# NPV Profile

NPV profile of a project or investment is a graph of the project’s net present value corresponding to different values of discount rates. The NPV values are plotted on the Y-axis and the WACC is plotted on the X-axis.

The NPV profile shows how NPV changes in response to changing cost of capital. The point at which the NPV curve intersects the Y-axis i.e. the cost of capital axis is the internal rate of return of the project and where NPV profiles of any two projects are plotted together, their point of intersection is called the crossover rate.

## Example

Let’s say you have a project that requires initial investment of $10 million and will generate net cash flows of $3.5 million in each of the next 5 years. If we want to see how sensitive the project’s net present value is to the discount rate, we need to find NPV values for different discount rates say 4%, 8%, 12%, 16% and 20%.

NPV of the project at 4% discount rate can be determined as follows:

$$ {\rm NPV}_{4\%}=$3,500,000\times\frac{1-{(1+4\%)}^{-5}}{4\%}-$10,000,000\\=$5,581,378\ $$

Using the same equation, we can find out NPV values of the project for other discount rates:

Discount Rate | NPV of Project 1 |
---|---|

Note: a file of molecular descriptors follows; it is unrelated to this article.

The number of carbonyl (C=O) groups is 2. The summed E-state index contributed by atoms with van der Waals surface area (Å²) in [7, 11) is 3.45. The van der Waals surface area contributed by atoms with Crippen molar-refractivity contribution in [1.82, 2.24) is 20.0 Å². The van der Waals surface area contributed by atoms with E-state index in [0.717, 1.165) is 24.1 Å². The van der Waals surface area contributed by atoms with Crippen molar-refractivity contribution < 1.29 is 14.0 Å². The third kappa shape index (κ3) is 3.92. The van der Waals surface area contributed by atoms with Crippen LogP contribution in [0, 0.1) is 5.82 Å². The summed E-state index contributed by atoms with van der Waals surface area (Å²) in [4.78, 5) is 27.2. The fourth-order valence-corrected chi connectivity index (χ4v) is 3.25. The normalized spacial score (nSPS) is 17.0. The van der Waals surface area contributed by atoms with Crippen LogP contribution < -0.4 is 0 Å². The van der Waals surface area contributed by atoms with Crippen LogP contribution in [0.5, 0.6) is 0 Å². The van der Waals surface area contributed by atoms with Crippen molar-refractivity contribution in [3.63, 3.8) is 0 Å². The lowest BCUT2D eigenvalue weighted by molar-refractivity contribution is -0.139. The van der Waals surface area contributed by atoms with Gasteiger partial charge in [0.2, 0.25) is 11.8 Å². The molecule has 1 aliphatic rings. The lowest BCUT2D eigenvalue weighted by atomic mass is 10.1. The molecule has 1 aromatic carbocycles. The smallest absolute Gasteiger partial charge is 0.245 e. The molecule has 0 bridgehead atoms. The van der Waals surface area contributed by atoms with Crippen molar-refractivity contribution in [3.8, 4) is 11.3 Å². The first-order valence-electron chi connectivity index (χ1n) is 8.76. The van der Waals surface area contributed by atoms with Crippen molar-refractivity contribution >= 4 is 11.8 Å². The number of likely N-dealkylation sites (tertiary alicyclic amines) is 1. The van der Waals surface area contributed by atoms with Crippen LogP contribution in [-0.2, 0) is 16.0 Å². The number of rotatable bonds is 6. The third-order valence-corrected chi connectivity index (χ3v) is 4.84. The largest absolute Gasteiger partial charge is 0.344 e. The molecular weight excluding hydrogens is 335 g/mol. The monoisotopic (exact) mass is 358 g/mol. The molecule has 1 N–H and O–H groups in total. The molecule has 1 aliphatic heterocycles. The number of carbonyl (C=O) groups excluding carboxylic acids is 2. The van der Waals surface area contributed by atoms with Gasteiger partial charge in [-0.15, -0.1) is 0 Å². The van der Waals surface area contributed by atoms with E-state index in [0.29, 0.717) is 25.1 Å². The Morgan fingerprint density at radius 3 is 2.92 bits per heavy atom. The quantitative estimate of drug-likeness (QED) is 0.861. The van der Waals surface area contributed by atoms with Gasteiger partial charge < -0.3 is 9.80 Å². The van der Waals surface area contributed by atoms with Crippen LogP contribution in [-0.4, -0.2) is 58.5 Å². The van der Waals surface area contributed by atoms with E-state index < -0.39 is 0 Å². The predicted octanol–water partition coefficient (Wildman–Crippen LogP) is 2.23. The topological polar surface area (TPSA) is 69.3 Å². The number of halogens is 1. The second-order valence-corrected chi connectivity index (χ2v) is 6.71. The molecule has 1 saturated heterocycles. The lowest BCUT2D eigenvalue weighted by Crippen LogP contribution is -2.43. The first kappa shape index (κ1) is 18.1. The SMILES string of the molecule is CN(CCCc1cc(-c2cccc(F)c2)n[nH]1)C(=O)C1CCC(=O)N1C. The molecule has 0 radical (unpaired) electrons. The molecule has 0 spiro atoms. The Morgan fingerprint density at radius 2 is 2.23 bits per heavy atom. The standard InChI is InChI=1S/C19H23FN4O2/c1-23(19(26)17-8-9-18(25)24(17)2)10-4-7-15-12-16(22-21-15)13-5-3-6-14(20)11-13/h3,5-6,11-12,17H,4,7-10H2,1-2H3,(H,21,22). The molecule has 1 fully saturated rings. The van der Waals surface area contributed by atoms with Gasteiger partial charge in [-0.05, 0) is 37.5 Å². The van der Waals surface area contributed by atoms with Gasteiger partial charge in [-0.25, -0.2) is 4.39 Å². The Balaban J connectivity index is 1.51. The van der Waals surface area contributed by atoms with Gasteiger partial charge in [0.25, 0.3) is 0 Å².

4% | $5,581,378 |

8% | $3,974,485 |

12% | $2,616,717 |

16% | $1,460,028 |

20% | $467,142 |

24% | ($391,155) |

The following graph is the NPV profile of the project:

Now, let’s say we have another project requiring initial investment of $5 million and generating cash flows of $2 million, $2.5 million and $3 million in each of the next three years.

The NPV of the second project at 4% would be $1,901,457:

$$ {\rm NPV}_{4\%}\\=\frac{$2,500,000}{{(1+4\%)}^1}+\frac{$3,000,000}{{(1+4\%)}^2}+\frac{$3,500,000}{{(1+4\%)}^3}-$5,000,000\\=$3,289,002\ $$

The following table shows NPV of the second project at different discount rates:

Discount Rate | NPV of Project 2 |
---|---|

4% | $3,289,002 |

8% | $2,665,244 |

12% | $2,114,955 |

16% | $1,626,963 |

20% | $1,192,130 |

24% | $802,927 |

If we plot the NPV profiles of both the projects, we can find their crossover rate, i.e. the discount rate at which an investor is indifferent between both the projects because their NPVs are equal.

Written by Obaidullah Jan, ACA, CFA and last modified on